A Conversation With 'ORHAN PAMUK'

A Conversation With 'ORHAN PAMUK'
by Haj Seyd Mammad

Orhan Pamuk was awarded the Nobel Prize in Literature in 2006. He is from Turkey.

Following the publishing of his recent book, Other Colors: Essays and a Story, Charlie Rose interviewed him on a variety of subjects. These include the secular government of Turkey, and the role of Islam.

In 2005, after Pamuk made a statement regarding the mass killings of Armenians and Kurds in the Ottoman Empire , a criminal case was opened against him. Rallies were held to burn his books. The charges were dropped on 22 January 2006. Pamuk has subsequently stated his intent was to draw attention to freedom of expression issues.

This is a fascinating interview especially with the recent prosecution of the Prime Minister of Turkey, Mr. Erdogan, with the intent of banning his party, AKP,  and forbidding him from holding public office. The reason behind the prosecution was that Mr. Erdogan and his party had an Islamic Agenda, and that they were trying to undermine the secular government of Turkey. The constitutional court narrowly ruled against that.

Hope you enjoy it:



Recently by Haj Seyd MammadCommentsDate
IRAN - Seven Faces Of A Civilization
Mar 29, 2009
Armstrong: Charter For Compassion
Mar 13, 2009
Trita Parsi interviews Azar Nafisi on her new book
Mar 02, 2009
more from Haj Seyd Mammad
Haj Seyd Mammad

Dear Azarin

by Haj Seyd Mammad on

Orhan Pamuk is truly a Gifted writer. During this interview, you can sense the intensity of his work by just looking at his eyes.

The fact that some Americans do not have the patience to finish his works is perhaps due to the richness that it is inherent within them. He is first and foremost a novelist. I believe that most Americans are perhaps used to just these cookie-cutter novels without a whole lot of depth.  Pamuk's works are full of richness and depth.

In any event, I am really glad that somone from our 'Eastern Tradition' got the recognition that he did. A writer is first and foremost a craftsman. As he very well put it, the 'honing' of one's craft is the number one issue. Once one has mastered it, then one can put it to use  in creating magical work just as a violinist does with his violin in creating great music.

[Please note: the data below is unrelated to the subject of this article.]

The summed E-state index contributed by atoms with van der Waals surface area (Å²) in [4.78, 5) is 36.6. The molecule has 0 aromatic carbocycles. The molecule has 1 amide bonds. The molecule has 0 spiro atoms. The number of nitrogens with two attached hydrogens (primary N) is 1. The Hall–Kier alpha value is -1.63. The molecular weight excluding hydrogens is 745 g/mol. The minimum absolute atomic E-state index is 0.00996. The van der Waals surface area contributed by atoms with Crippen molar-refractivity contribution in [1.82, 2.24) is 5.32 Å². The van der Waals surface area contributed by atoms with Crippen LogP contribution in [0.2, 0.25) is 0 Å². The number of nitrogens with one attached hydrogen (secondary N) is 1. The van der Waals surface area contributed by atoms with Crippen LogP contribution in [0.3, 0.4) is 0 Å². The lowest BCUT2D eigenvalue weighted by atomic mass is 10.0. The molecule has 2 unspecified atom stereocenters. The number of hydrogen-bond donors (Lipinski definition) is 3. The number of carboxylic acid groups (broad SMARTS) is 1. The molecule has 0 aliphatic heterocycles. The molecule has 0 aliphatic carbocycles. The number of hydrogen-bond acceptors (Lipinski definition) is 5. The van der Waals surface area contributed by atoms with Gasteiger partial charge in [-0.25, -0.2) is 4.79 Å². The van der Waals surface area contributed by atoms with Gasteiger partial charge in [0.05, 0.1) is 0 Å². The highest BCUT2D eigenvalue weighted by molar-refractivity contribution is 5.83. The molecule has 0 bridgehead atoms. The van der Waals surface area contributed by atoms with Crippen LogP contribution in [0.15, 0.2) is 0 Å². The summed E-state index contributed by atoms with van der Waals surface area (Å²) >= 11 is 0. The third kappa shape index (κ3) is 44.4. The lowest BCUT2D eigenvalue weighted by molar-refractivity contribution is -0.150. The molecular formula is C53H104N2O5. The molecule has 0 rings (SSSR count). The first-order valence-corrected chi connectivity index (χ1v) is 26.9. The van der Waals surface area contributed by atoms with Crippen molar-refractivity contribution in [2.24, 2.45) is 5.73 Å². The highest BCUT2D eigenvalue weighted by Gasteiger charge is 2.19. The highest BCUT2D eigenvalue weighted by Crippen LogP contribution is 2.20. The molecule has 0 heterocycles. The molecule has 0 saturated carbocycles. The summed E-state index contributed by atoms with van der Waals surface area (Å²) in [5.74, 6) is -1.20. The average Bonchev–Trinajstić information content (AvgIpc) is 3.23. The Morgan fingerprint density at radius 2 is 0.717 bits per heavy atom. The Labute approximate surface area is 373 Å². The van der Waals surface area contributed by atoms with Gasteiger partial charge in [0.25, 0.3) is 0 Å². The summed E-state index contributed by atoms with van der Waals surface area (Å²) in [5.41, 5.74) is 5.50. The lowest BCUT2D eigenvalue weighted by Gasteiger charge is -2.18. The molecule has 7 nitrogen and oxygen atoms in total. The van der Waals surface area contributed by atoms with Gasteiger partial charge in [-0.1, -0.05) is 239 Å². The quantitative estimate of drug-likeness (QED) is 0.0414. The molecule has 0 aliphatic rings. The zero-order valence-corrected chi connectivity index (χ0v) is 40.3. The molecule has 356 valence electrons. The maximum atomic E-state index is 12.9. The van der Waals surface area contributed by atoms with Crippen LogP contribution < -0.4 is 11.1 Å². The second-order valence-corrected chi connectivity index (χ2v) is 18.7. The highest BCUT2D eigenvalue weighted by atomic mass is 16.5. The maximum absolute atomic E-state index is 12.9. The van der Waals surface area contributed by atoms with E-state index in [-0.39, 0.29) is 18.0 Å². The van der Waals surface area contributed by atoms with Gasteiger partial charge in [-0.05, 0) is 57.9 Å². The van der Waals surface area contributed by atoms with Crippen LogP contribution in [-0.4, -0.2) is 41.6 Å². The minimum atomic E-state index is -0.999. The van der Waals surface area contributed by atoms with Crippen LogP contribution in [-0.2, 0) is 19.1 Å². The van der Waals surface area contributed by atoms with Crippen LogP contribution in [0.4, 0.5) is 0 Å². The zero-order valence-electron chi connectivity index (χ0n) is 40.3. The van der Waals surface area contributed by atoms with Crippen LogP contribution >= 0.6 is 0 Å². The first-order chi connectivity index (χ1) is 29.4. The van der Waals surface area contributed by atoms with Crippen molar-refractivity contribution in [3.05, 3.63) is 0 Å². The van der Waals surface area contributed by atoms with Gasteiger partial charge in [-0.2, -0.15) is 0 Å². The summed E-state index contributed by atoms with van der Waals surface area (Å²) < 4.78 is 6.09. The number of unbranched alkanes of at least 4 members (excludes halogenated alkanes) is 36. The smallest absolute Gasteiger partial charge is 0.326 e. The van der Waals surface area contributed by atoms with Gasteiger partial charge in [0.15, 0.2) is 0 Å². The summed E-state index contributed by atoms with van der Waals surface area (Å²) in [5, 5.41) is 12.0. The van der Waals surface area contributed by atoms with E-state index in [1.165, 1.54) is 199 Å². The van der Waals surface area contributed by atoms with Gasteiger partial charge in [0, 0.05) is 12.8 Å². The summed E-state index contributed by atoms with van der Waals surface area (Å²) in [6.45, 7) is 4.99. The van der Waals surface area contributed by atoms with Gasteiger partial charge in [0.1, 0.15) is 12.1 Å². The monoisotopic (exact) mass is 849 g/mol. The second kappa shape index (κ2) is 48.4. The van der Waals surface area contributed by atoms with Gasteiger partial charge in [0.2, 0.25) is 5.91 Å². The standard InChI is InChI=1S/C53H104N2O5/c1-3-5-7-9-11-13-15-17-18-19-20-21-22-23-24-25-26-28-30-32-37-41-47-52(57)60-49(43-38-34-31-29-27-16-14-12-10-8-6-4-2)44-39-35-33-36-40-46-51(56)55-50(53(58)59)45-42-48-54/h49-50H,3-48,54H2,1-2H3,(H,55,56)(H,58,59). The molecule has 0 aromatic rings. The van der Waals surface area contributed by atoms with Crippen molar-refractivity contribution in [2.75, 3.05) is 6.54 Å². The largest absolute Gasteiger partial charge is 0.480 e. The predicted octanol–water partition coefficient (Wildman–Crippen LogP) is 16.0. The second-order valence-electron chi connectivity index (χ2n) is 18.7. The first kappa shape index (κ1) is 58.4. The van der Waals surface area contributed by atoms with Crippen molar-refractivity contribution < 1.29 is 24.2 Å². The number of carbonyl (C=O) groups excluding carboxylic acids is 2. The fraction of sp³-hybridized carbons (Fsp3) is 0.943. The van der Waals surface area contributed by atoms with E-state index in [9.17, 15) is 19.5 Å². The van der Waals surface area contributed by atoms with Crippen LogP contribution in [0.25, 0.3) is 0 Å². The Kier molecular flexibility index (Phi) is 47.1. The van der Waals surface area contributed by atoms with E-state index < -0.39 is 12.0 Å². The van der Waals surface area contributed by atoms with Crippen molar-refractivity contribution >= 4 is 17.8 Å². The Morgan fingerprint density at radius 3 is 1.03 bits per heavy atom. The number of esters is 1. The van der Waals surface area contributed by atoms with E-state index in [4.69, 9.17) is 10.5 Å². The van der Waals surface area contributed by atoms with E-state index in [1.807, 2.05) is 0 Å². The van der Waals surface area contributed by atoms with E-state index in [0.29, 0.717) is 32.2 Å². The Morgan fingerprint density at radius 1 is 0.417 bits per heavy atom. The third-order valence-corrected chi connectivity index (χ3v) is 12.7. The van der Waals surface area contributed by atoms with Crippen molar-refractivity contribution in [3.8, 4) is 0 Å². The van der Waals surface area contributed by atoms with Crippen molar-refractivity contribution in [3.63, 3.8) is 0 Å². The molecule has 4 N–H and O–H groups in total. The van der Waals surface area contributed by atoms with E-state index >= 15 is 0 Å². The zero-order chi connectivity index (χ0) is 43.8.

Take care :) - !

Azarin Sadegh

I am reading My name is Red

by Azarin Sadegh on

I just saw this blog...I wonder how I could have missed anything related to Orhan Pamuk! I am totally obsessed with him these days..:-)

I have read Snow, The Black Book, and currently I am reading My name is Red. I am in total admiration and awe, reading his work. The poetry and imagery in his work is phenomenal and his voice amazingly and purely unique.

I am sure most Iranian readers should enjoy his work, since there are so many references to our history and our poetry in his works. In all the 3 books I have read he talks about Shahnameh, Rostam and Sohrab and a lot about Shirin and Khosro and Farhad and Leili and Majnoon...He writes about Persian miniature in My name is read and such a pity that a Turkish author should present the beauty of Persian poetry and mythology to the world.

I would encourage anyone to read his work, but I have to mention that he is not a very easy writer to read. Many of my writer friends from  my novel class couldn't finish any of his books...I just imagine it should be because of their lack of interest in poetry!

A few of my favorite quotes of Pamuk:

When a writer shuts himself up in a room for years on end to hone his craft – to create a world – if he uses his secret wounds as his starting point, he is, whether he knows it or not, putting a great faith in humanity. My confidence comes from the belief that all human beings resemble each other, that others carry wounds like mine – that they will therefore understand. All true literature rises from this childish, hopeful certainty that all people resemble each other. When a writer shuts himself up in a room for years on end, with this gesture he suggests a single humanity, a world without a centre.(Orhan Pamuk from Nobel lecture)